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How Bluepack beat rivals in Sweden

Written by Max Riis Christensen

Bluepack is a Danish company used to adapting to the times. Starting out in 1953 selling grain sacks to agriculture customers, today the company’s wide product range of packaging serves customers across industries. Since 1999 the company has had a branch in Sweden and interestingly the company chose to launch its first webshop there. 

Bluepack’s Swedish webshop is performing so well that the company is now building its Danish version based on what worked there. In the latest Spotlight interview in our Succeed Abroad series, we talk to Managing Director Poul Strandmark about his learnings from the company’s growth story. 

“We had to figure out how much money to spend and what steps to take. We had to experiment,” - Poul Strandmark, Bluepack Managing Director.  

Building in reverse

Poul tells us although the company had a difficult start to its e-commerce business in Sweden, today the company has completely outperformed its biggest competitor in the Swedish market and is tracking good activity in its webshop there.

So good in fact, the team is in the process of transforming its Danish webshop to match the model in Sweden and then look to the next market. 

“It's a bit reversed but we knew that there was a big market for webshops, including business-to-business, in Sweden. So that was the background for it.”

“The idea is to try different markets,” he says. “We know the risks and challenges and know how to navigate around them. With a plug and play approach, we can start there and test it for relatively low costs.”

What worked in Sweden

Poul says Bluepack has been able to outcompete competitors in the market “simply” because they were active on their website and constantly optimising it. 

“We used Google Ads, which helped improve our website's ranking and visibility. Initially, we had to figure out how much money to spend and what steps to take. We had to experiment and determine where we should focus our efforts and which keywords to use,” he says.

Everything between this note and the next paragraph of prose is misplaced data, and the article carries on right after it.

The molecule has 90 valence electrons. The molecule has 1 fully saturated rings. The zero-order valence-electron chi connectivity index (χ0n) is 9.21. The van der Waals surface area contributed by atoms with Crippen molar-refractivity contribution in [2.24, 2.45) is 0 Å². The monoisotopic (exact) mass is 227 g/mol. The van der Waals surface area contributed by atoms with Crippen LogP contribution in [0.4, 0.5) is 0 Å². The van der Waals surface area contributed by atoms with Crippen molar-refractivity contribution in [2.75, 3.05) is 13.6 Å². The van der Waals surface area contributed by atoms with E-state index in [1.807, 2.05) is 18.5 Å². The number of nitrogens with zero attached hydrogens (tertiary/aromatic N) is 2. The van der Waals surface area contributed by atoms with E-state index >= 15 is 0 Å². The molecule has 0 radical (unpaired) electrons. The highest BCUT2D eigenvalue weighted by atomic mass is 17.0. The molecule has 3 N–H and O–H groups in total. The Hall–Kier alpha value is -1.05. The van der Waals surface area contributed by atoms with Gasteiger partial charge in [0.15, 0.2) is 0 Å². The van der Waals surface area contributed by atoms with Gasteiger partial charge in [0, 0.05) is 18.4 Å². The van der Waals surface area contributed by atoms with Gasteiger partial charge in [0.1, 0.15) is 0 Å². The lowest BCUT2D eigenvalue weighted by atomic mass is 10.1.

“We focused on keywords and allocated a budget for advertisements. That's how we gained visibility. We can see that when it's managed and nurtured properly, setting goals, adjusting prices, and making other improvements result in increased customer acquisition. Last year we made a significant impact by promoting our products on the website.” 

Meanwhile, the team believes the accessibility it offers to customers online has played an important role in driving growth. 

“Being able to connect with a human instead of an automated system is crucial.”

Poul says the company’s niche within its field selling smaller quantities to craftsmen also helps - something that is enabled and scalable by e-commerce but wouldn’t work with a sales-led strategy.

“We're the only ones with a webshop specifically targeting what we call ‘smaller customers’. Our focus is on customers who typically order two pallets at most. There isn't much emphasis on this segment in our industry.”

“But we know that many customers are small craftsmen or need smaller quantities of 15 or 20 bags, etc. So, there's clearly a market for it. It's fantastic. The profit margin is extraordinary.”

What’s next

Up next? The company is looking at Germany, although a less digitally-minded target audience is a consideration for the company. 

“We've talked about Germany, specifically northern Germany,” says Poul. “We've done some research on the German market. They aren't as digitally advanced as Denmark, and they are divided into regions where individual regions are influenced by certain wholesalers.” 

He says the company will therefore not exclusively target northern Germany. The plan is to create a German website and handle it from Denmark, just like they do with Sweden.

And that is a good note to end on!

We look forward to following the journey and thank you Poul Strandmark for taking the time to share your key takeaways from Bluepack’s growth story with our learning community.

This is the latest story in our series where 50+ top e-commerce professionals share their learnings on market expansion tactics, localisation and technology across markets with our learning community. Check out the full collection here for more tips.


Max Riis Christensen

Max, the CEO at MakesYouLocal, specialises in cross-border e-commerce. His expertise encompasses building business cases, developing rollout strategies, and ensuring successful international launches. With a vast network and a track record with renowned companies, Max is instrumental in helping brands succeed abroad.


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